Experience suggests that mean of these will be filed at, or close to, the last moment.  So applicants who do not wish to join a very long queue may wish to file examination requests sooner, rather than later.  You will not only be doing yourself a favour, but IP Australia will probably appreciate it also, since it may at least spread out the demand!

It will be interesting to see how all this pans out.


Guest said...

Since IP Australia is already applying the higher and more confusing standards, it probably won't make much difference to applicants who file examination requests today or next year.

I do not understand why IP Australia was rushing to enforce the new standards some 12 months before the bill was even approved by the senate. I don't think this is legal.... 

Patentology (Mark Summerfield) said...

You are referring, I imagine, to IP Australia's recent approach to assessing whether claims are patentable under the 'manner of manufacture' standard.

These changes in the law are something quite different.  They are not about altering the way in which the existing law is interpreted, which remains subject to review by the courts.  They actually change the law by an Act of Parliament.  They really will require more of the applicant, regardless of the field of technology.

It is important to understand that even if your invention is an uncontroversial technology, such as a mechanical appliance, the changes in the law will set higher standards for the quality, completeness and content of your patent specification.  And they will allow greater freedom in the way prior art information can be used to establish a lack of inventive step.

The vast majority of applications have no problem meeting the threshold requirement of being a 'manner of manufacture'.  And all of these applications will be treated differently once the new law is in force.

IP Australia's changes in practice, in relation to 'manner of manufacture', and in relation to the application of an 'obvious to try' test for inventiveness, are completely separate from the amendments in the Raising the Bar Bill.  Nothing that IP Australia has done amounts to enforcing the new standards before the amending Act has been passed.

As to whether IP Australia's interpretation of the existing law has been right or wrong over the past couple of years, that is something on which the Federal Court will speak this year.

Guest said...

Some of key attributes you have mentioned about the higher standard are already being applied. For example, examiners are already using websites and non-Australian publications as prior art to establish lack of inventive step.

Further, applications from different fields of invention (eg computer-related systems & methods) are already being treated differently. Haven't we just witnessed an unusual volume of computer-related inventions being rejected without proper legal and factual support?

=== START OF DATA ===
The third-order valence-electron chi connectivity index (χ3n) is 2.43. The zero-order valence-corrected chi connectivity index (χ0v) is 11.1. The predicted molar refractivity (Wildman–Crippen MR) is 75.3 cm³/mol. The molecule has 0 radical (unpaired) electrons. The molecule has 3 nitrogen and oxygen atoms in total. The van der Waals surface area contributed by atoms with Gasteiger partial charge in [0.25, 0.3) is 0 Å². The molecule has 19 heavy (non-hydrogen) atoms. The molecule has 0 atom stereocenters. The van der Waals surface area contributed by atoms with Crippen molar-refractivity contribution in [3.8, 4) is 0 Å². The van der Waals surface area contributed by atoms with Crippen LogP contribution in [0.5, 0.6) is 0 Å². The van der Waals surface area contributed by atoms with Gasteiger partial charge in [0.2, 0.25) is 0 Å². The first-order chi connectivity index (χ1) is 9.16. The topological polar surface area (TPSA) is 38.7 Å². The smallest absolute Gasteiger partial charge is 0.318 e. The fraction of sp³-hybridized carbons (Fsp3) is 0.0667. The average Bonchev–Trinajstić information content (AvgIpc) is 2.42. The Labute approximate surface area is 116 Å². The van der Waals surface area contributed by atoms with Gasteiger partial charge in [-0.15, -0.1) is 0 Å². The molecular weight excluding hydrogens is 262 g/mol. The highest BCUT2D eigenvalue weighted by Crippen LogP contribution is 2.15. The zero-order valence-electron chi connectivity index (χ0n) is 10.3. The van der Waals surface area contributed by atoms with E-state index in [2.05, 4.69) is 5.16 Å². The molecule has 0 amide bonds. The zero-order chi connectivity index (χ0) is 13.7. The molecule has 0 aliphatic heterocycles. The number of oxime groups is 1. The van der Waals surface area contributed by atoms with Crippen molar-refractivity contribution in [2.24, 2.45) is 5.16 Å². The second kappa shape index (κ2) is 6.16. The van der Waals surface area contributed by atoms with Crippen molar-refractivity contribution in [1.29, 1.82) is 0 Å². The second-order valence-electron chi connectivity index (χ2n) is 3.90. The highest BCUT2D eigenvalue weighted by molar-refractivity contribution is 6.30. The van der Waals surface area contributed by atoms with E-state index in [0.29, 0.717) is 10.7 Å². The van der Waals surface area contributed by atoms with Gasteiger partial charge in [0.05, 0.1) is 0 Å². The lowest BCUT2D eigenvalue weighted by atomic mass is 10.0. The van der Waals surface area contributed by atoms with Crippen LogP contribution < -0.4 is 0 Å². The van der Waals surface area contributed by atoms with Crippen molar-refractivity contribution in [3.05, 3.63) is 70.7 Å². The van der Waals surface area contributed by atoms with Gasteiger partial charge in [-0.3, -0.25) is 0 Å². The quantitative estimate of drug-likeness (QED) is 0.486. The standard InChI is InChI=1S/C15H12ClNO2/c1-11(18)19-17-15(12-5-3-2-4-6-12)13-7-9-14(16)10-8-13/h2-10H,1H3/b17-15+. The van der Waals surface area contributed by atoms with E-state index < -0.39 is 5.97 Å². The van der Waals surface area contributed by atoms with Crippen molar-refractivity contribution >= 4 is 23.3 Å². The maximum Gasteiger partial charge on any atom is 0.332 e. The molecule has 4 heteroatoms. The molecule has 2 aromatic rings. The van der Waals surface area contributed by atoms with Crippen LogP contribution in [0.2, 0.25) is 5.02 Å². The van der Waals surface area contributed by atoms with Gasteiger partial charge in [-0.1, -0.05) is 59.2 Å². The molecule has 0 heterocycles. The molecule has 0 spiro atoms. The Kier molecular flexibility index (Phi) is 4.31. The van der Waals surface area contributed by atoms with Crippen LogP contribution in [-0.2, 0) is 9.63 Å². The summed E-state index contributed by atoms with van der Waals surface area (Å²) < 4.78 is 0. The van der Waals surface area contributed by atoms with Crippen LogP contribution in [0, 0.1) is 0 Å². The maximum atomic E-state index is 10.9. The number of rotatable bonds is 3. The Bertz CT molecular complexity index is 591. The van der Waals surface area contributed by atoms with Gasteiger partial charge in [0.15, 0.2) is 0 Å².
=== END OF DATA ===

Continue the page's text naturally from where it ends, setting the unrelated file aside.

I feel that the federal court will side with IP Australia unless the government is okay with IP Australia being charged for what appears to be a criminal conviction. 

Guest said...

Mark, this is not about 1 examiner being wrong about the law or the facts associated with a particular application. What we have witnessed is a unusually large volume of applications being rejected based on deliberate/intentional misinterpretations of the law and facts.

This seems to be a problem which you have already addressed in your earlier posts. 

Guest said...

 "Thirdly, it is not 'criminal' for a government authority to exercise its
administrative functions, even if you do not agree with its decisions."

Even if the administrative functions clearly do not fall within the scope of our understanding of how the law should be understood/interpreted? If what IP Australia has done was simply to exercise its administrative functions, where did all the confusion and uncertainties come from?

Patentology (Mark Summerfield) said...

Yes, and - as I keep saying - absolutely nothing to do with the topic of this post.

If you insist on continuing to post off-topic comments that are potentially confusing to other readers without the same background in the issues you are trying to discuss, I am forced either to spend time responding to try to prevent that confusion, or to moderate your comments.

I am about done with the former approach!

Patentology (Mark Summerfield) said...

This demonstrates a misunderstanding of IP Australia's administrative role.  While a Patent Office decision is 'administrative' rather than 'legal' in nature, it nonetheless involves interpretation of the law.

You (and I) disagree with that interpretation in certain cases.  Nonetheless, our only proper recourse is via the appeal system which the Parliament has legislated, and which the courts are there to enforce.

Guest said...

 "You (and I) disagree with that interpretation in certain cases."

You and I and a truck load of other patent applicants/attorneys... :-)

All in all, you have done a great job in helping to publicize and clarify important issues that would otherwise be inaccessible for non-professionals.